Dust devils are swirling micro-tornadoes that pop up regularly in dry, warm climates or during the summertime. Researchers say they have figured out how to tame the tiny twisters and extract their energy using a rotating turbine blade.
A team at Georgia Tech has built a small demonstration prototype about three feet wide. It looks like the inside of an aircraft engine rotor turned on its side. Warm air flows in through a series of vanes that force the buoyant ground-heated air to rotate as it rises.
This spinning creates a powerful vortex, or "dust devil," according to Ari Glezer, the principal investigator and professor of mechanical engineering at Georgia Tech. As the column of air rises, it draws in more hot air to keep going.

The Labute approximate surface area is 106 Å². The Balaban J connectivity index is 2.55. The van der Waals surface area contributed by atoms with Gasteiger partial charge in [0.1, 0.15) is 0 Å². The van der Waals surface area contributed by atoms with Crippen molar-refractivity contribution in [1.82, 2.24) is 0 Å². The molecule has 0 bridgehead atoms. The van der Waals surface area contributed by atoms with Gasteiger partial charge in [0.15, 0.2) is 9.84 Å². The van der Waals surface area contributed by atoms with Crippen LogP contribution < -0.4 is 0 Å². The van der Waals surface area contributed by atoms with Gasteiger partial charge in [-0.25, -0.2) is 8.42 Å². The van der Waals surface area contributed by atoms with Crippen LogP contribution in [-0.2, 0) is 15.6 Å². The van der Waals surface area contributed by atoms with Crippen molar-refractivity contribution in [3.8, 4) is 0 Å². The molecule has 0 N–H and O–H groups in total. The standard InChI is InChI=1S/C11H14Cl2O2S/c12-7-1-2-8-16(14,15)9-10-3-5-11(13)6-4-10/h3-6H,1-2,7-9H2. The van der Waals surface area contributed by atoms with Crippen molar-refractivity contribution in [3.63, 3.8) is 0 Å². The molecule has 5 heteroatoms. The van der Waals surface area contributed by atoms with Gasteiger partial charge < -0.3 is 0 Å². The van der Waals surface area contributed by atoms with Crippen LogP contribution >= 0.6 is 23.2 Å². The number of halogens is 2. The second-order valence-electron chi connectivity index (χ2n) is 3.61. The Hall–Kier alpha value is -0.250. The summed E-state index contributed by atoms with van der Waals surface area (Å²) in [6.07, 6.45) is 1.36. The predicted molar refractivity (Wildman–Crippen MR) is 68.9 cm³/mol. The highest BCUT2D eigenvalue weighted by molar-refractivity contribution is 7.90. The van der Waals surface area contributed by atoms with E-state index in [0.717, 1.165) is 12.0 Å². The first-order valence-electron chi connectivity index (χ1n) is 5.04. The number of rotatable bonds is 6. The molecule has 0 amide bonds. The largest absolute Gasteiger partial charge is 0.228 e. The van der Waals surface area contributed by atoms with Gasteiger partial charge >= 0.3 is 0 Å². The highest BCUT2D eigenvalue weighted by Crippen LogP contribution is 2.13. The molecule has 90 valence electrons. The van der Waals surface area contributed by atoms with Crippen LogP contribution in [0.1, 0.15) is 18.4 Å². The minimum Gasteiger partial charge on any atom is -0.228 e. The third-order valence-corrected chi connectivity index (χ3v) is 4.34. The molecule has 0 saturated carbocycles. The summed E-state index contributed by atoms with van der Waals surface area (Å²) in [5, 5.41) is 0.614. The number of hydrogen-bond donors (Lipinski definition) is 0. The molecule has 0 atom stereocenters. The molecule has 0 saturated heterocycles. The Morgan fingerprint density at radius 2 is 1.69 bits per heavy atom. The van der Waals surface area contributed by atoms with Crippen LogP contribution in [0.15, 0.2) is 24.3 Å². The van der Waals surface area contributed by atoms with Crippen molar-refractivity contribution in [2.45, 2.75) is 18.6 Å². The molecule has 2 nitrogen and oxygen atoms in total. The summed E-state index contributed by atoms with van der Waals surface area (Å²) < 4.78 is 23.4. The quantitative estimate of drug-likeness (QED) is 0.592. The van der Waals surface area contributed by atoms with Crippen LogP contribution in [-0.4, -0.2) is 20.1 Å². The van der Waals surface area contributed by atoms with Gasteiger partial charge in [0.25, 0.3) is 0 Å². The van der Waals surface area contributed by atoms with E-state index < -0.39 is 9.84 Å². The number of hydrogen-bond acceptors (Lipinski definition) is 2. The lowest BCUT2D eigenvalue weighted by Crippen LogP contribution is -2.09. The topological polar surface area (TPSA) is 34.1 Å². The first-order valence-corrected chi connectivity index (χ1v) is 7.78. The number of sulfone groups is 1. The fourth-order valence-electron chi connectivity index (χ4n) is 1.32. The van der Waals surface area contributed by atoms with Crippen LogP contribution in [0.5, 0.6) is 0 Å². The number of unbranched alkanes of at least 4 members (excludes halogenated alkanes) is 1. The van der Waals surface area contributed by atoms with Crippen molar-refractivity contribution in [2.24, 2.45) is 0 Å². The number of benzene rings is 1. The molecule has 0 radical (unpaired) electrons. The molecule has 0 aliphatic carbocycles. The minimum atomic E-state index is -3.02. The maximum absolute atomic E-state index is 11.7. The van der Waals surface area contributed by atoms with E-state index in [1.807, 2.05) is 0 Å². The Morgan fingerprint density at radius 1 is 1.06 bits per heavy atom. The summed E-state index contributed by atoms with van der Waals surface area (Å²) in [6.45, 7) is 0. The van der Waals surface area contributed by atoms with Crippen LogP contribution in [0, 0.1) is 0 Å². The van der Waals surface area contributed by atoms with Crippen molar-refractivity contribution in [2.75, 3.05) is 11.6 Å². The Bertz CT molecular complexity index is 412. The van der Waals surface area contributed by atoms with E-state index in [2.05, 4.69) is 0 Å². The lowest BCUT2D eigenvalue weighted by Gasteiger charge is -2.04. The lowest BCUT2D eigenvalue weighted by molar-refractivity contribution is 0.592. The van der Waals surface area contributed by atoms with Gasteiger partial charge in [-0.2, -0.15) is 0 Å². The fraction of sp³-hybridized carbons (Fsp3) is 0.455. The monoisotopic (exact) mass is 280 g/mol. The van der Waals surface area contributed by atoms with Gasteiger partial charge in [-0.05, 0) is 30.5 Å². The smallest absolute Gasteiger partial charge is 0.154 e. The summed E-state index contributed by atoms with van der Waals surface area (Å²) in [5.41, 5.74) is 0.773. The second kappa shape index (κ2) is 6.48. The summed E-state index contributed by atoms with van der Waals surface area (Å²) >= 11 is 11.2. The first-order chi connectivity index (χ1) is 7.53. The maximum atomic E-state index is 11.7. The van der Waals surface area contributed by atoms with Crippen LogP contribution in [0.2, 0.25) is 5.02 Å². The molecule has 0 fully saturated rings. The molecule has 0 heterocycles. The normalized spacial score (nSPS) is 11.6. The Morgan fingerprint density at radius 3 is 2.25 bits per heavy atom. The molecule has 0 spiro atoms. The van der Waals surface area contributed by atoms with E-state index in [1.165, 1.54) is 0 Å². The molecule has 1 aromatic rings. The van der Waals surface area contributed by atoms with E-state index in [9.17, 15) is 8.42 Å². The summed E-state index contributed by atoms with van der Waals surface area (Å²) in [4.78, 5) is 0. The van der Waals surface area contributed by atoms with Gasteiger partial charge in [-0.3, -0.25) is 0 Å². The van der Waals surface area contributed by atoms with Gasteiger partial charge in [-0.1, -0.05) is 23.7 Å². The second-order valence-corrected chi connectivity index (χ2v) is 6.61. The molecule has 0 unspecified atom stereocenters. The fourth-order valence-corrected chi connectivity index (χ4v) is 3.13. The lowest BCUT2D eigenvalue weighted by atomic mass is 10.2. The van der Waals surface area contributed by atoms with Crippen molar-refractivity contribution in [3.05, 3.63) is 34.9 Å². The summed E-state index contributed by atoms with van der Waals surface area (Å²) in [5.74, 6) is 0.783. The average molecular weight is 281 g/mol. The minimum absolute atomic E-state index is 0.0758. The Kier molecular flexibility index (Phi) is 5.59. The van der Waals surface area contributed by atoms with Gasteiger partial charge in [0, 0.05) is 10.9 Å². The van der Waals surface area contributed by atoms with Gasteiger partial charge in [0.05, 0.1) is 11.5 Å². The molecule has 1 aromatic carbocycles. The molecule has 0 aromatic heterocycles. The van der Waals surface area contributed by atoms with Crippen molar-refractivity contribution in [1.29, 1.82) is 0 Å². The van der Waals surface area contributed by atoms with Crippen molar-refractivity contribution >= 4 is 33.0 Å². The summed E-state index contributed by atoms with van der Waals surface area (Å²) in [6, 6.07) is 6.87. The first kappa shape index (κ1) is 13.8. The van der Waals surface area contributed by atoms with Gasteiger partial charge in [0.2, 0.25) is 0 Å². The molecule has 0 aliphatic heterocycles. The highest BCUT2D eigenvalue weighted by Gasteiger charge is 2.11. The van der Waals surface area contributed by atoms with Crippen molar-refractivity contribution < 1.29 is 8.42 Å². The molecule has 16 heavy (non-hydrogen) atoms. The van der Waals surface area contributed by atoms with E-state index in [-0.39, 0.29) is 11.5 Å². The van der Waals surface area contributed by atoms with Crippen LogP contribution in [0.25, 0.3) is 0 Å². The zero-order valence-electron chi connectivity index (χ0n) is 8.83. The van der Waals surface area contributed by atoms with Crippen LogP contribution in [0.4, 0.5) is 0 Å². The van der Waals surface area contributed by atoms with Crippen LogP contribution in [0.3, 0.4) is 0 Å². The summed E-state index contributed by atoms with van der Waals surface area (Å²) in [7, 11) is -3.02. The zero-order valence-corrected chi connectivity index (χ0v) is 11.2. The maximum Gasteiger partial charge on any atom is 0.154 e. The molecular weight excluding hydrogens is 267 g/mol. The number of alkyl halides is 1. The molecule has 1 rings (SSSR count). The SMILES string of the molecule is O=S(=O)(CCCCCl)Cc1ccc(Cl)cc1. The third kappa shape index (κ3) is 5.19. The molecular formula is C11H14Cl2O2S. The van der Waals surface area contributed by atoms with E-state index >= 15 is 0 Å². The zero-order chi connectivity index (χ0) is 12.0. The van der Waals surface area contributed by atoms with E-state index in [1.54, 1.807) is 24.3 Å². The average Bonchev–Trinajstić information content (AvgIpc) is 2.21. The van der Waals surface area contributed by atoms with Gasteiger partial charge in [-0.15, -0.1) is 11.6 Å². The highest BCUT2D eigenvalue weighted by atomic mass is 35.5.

Here's a video of a laboratory-created dust devil.
And the real thing at a baseball field in Indiana.
"We trigger a vortex artificially," Glezer said. "The idea is to ultimately hook it up to the electric grid."
Glezer's project recently was awarded $3.7 million from the Department of Energy's Advanced Research Projects Agency -- Energy (ARPA-E). The Solar Vortex fits with the goals of ARPA-E to find high-risk, high-reward projects, according to program director Bryan Willson.